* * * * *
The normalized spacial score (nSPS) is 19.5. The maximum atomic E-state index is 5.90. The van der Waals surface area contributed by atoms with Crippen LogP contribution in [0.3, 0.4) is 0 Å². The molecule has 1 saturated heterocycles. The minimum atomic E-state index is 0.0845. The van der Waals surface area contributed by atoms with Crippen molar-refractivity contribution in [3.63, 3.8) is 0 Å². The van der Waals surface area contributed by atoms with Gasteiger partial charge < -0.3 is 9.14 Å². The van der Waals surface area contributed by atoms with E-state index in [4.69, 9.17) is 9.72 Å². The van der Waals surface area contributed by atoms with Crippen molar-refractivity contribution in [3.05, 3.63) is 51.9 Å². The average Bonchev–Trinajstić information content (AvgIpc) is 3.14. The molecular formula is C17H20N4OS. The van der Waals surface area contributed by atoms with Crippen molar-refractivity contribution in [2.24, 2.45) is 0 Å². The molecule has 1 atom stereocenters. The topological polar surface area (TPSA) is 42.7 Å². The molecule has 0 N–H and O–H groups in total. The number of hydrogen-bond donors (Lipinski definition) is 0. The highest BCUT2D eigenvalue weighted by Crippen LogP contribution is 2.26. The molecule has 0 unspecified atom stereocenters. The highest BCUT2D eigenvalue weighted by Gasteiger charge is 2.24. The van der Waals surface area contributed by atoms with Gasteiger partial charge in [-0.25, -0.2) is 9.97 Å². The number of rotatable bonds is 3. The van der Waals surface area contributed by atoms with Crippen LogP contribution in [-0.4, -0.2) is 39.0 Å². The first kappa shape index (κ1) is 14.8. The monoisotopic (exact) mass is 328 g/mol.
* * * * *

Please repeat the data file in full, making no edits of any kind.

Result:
The normalized spacial score (nSPS) is 19.5. The maximum atomic E-state index is 5.90. The van der Waals surface area contributed by atoms with Crippen LogP contribution in [0.3, 0.4) is 0 Å². The molecule has 1 saturated heterocycles. The minimum atomic E-state index is 0.0845. The van der Waals surface area contributed by atoms with Crippen molar-refractivity contribution in [3.63, 3.8) is 0 Å². The van der Waals surface area contributed by atoms with Gasteiger partial charge < -0.3 is 9.14 Å². The van der Waals surface area contributed by atoms with E-state index in [4.69, 9.17) is 9.72 Å². The van der Waals surface area contributed by atoms with Crippen molar-refractivity contribution in [3.05, 3.63) is 51.9 Å². The average Bonchev–Trinajstić information content (AvgIpc) is 3.14. The molecular formula is C17H20N4OS. The van der Waals surface area contributed by atoms with Crippen molar-refractivity contribution in [2.24, 2.45) is 0 Å². The molecule has 1 atom stereocenters. The topological polar surface area (TPSA) is 42.7 Å². The molecule has 0 N–H and O–H groups in total. The number of hydrogen-bond donors (Lipinski definition) is 0. The highest BCUT2D eigenvalue weighted by Crippen LogP contribution is 2.26. The molecule has 0 unspecified atom stereocenters. The highest BCUT2D eigenvalue weighted by Gasteiger charge is 2.24. The van der Waals surface area contributed by atoms with Gasteiger partial charge in [-0.25, -0.2) is 9.97 Å². The number of rotatable bonds is 3. The van der Waals surface area contributed by atoms with Crippen LogP contribution in [-0.4, -0.2) is 39.0 Å². The first kappa shape index (κ1) is 14.8. The monoisotopic (exact) mass is 328 g/mol.